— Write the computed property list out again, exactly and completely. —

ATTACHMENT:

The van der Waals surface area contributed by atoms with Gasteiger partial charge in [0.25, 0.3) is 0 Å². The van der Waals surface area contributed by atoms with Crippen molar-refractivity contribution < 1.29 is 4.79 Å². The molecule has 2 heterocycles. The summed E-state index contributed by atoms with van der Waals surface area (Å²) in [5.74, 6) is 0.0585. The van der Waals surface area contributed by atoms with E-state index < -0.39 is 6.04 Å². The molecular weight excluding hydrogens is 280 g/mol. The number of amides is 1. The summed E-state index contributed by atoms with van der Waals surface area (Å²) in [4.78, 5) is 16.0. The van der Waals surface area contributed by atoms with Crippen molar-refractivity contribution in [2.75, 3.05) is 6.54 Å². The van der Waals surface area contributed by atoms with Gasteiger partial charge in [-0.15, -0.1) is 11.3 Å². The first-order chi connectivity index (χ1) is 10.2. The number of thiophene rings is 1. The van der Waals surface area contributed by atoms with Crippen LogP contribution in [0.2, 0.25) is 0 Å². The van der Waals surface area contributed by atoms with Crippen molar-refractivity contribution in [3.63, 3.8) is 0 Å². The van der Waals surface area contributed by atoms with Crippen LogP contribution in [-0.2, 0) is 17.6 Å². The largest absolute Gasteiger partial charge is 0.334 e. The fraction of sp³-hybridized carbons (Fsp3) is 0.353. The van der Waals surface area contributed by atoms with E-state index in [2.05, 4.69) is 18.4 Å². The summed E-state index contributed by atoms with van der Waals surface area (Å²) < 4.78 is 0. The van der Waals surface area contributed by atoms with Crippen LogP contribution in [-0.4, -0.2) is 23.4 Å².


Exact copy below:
The van der Waals surface area contributed by atoms with Gasteiger partial charge in [0.25, 0.3) is 0 Å². The van der Waals surface area contributed by atoms with Crippen molar-refractivity contribution < 1.29 is 4.79 Å². The molecule has 2 heterocycles. The summed E-state index contributed by atoms with van der Waals surface area (Å²) in [5.74, 6) is 0.0585. The van der Waals surface area contributed by atoms with E-state index < -0.39 is 6.04 Å². The molecular weight excluding hydrogens is 280 g/mol. The number of amides is 1. The summed E-state index contributed by atoms with van der Waals surface area (Å²) in [4.78, 5) is 16.0. The van der Waals surface area contributed by atoms with Crippen molar-refractivity contribution in [2.75, 3.05) is 6.54 Å². The van der Waals surface area contributed by atoms with Gasteiger partial charge in [-0.15, -0.1) is 11.3 Å². The first-order chi connectivity index (χ1) is 10.2. The number of thiophene rings is 1. The van der Waals surface area contributed by atoms with Crippen LogP contribution in [0.2, 0.25) is 0 Å². The van der Waals surface area contributed by atoms with Crippen molar-refractivity contribution in [3.63, 3.8) is 0 Å². The van der Waals surface area contributed by atoms with Crippen LogP contribution in [-0.2, 0) is 17.6 Å². The largest absolute Gasteiger partial charge is 0.334 e. The fraction of sp³-hybridized carbons (Fsp3) is 0.353. The van der Waals surface area contributed by atoms with E-state index in [2.05, 4.69) is 18.4 Å². The summed E-state index contributed by atoms with van der Waals surface area (Å²) < 4.78 is 0. The van der Waals surface area contributed by atoms with Crippen LogP contribution in [-0.4, -0.2) is 23.4 Å².